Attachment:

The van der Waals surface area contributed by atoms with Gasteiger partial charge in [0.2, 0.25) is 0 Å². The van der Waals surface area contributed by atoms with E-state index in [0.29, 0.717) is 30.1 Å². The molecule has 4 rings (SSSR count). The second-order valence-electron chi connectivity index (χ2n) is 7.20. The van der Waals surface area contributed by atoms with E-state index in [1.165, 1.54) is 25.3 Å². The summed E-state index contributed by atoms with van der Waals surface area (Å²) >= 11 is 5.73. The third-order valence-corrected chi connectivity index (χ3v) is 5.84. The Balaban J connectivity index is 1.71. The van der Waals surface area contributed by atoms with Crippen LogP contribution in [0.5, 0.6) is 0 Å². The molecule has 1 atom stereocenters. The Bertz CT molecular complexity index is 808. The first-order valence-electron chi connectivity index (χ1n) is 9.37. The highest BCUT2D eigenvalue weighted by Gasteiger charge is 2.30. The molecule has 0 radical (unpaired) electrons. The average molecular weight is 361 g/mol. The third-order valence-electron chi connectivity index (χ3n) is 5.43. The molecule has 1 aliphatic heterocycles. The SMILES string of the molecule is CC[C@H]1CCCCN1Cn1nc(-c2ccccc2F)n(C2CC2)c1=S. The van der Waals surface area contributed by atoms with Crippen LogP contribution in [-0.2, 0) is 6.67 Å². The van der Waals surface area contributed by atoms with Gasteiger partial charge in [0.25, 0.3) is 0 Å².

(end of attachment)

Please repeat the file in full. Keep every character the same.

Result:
The van der Waals surface area contributed by atoms with Gasteiger partial charge in [0.2, 0.25) is 0 Å². The van der Waals surface area contributed by atoms with E-state index in [0.29, 0.717) is 30.1 Å². The molecule has 4 rings (SSSR count). The second-order valence-electron chi connectivity index (χ2n) is 7.20. The van der Waals surface area contributed by atoms with E-state index in [1.165, 1.54) is 25.3 Å². The summed E-state index contributed by atoms with van der Waals surface area (Å²) >= 11 is 5.73. The third-order valence-corrected chi connectivity index (χ3v) is 5.84. The Balaban J connectivity index is 1.71. The van der Waals surface area contributed by atoms with Crippen LogP contribution in [0.5, 0.6) is 0 Å². The molecule has 1 atom stereocenters. The Bertz CT molecular complexity index is 808. The first-order valence-electron chi connectivity index (χ1n) is 9.37. The highest BCUT2D eigenvalue weighted by Gasteiger charge is 2.30. The molecule has 0 radical (unpaired) electrons. The average molecular weight is 361 g/mol. The third-order valence-electron chi connectivity index (χ3n) is 5.43. The molecule has 1 aliphatic heterocycles. The SMILES string of the molecule is CC[C@H]1CCCCN1Cn1nc(-c2ccccc2F)n(C2CC2)c1=S. The van der Waals surface area contributed by atoms with Crippen LogP contribution in [-0.2, 0) is 6.67 Å². The van der Waals surface area contributed by atoms with Gasteiger partial charge in [0.25, 0.3) is 0 Å².